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Sesame Street meets main street

Sesame Street meets main street at Union Station in Kansas City, Missouri.

An educated workforce and a talent pipeline is important to KC businesses, and it starts with children who are prepared for kindergarten.

Although decades of science have determined that the first five years of life are critical in our children’s lives, our community priorities have not kept pace. In fact, on the first day of kindergarten, one in three children in Kansas City isn’t prepared with the skills to succeed.

That is a huge problem. Not only for the those left behind, but for our entire community.

Access to quality early education changes the trajectory of children’s lives – and that turns a huge problem into a huge opportunity.

Unlikely advocates

A few years back, the Greater Kansas City Chamber of Commerce prioritized quality early learning as part of its Big 5 goal “to connect every child, every family and every community with the resources necessary to launch successful educational careers on the first day of kindergarten.”

Now, the KC Chamber recently upped the ante by partnering with Sesame Street in Communities, and others, to launch Pre-KC. Pre-KC’s goal is to bring the business community together with families so that we can all work toward quality early learning experiences.

Why business loves Elmo

So, why do businesses in Kansas City care so much about early learning? It’s because they know quality early learning programs are a proven way to ensure that students start school ready to learn and succeed. Just a few years ago, former Fed Chairman Ben Bernanke made the case that quality early learning was key to economic growth for cities. Researcher James Heckman has studied the return on investment in young children and makes a strong case for a community to prioritize early intervention.

Sesame Street in Communities (Kansas City)

Beyond the economic benefits to the community, there are life-changing benefits to the child. Quality early education programs benefit all children, but have an outsized impact on families from lower income brackets. Rather than arriving in kindergarten at a deficit, this early quality intervention can level the playing field and sets the student up for education success. The benefits persist far beyond elementary school: Long term studies demonstrate that quality early education pays off by reducing juvenile delinquency, addictions, school dropout rates, learning disabilities, obesity and other problems.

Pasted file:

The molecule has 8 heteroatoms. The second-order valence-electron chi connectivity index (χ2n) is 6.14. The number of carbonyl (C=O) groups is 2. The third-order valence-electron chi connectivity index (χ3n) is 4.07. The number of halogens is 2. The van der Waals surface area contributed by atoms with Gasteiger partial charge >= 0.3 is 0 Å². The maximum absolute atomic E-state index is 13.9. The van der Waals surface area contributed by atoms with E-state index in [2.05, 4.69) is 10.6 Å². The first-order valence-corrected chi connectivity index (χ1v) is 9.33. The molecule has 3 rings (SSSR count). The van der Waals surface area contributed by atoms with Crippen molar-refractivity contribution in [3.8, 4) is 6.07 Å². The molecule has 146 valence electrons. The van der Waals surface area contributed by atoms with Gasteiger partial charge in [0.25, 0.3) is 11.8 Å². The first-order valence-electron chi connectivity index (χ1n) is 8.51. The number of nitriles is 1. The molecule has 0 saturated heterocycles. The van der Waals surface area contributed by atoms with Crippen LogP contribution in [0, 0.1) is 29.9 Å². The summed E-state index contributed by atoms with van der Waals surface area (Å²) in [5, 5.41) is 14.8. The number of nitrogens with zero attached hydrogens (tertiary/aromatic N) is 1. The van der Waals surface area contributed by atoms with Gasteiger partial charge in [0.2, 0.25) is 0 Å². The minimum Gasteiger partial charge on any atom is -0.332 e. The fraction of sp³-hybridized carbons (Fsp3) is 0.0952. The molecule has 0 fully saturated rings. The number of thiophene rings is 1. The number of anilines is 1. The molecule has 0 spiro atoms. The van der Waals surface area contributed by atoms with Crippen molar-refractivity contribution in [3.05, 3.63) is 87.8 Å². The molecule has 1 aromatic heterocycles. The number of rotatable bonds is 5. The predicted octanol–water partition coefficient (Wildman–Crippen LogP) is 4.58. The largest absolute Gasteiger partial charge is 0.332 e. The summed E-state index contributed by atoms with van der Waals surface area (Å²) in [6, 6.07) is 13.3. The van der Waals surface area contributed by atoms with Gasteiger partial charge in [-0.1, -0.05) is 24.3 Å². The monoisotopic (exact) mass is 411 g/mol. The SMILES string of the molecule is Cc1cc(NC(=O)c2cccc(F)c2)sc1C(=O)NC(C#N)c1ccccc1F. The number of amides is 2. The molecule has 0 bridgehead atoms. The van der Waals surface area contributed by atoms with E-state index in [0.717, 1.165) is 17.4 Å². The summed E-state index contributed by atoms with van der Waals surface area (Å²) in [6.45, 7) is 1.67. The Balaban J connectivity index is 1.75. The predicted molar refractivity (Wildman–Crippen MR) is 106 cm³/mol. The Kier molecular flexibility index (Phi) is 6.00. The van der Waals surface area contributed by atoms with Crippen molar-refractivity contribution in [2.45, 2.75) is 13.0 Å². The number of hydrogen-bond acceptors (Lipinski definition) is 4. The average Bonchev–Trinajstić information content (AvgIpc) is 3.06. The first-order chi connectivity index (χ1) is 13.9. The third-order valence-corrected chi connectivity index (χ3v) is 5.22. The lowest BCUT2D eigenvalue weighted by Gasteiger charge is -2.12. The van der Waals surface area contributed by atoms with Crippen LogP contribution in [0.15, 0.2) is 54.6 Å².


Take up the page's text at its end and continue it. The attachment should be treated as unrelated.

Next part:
The Kauffman Foundation is a member of the Early Education Funders Collaborative, a partnership of 12 philanthropic organizations in Kansas City. The funders work together to support improvements in early education that increase quality opportunities for families in metro Kansas City.

And while Kansas City’s coordinated effort may be unique, it is not alone in the challenge to prepare all students for kindergarten. Across the country communities are looking to reverse negative statistics and invest in early education.

Many cities have stepped up for young kids, such as Denver and Seattle, and have started to prioritize this investment based on broad interest from business, families and community members. These cities are already seeing the short-term benefits of supporting children and families.

The combination of business, early education practitioners, families, community members and philanthropy set up a coalition of powerful, and some unlikely, advocates to place quality early learning on Kansas City’s priority list.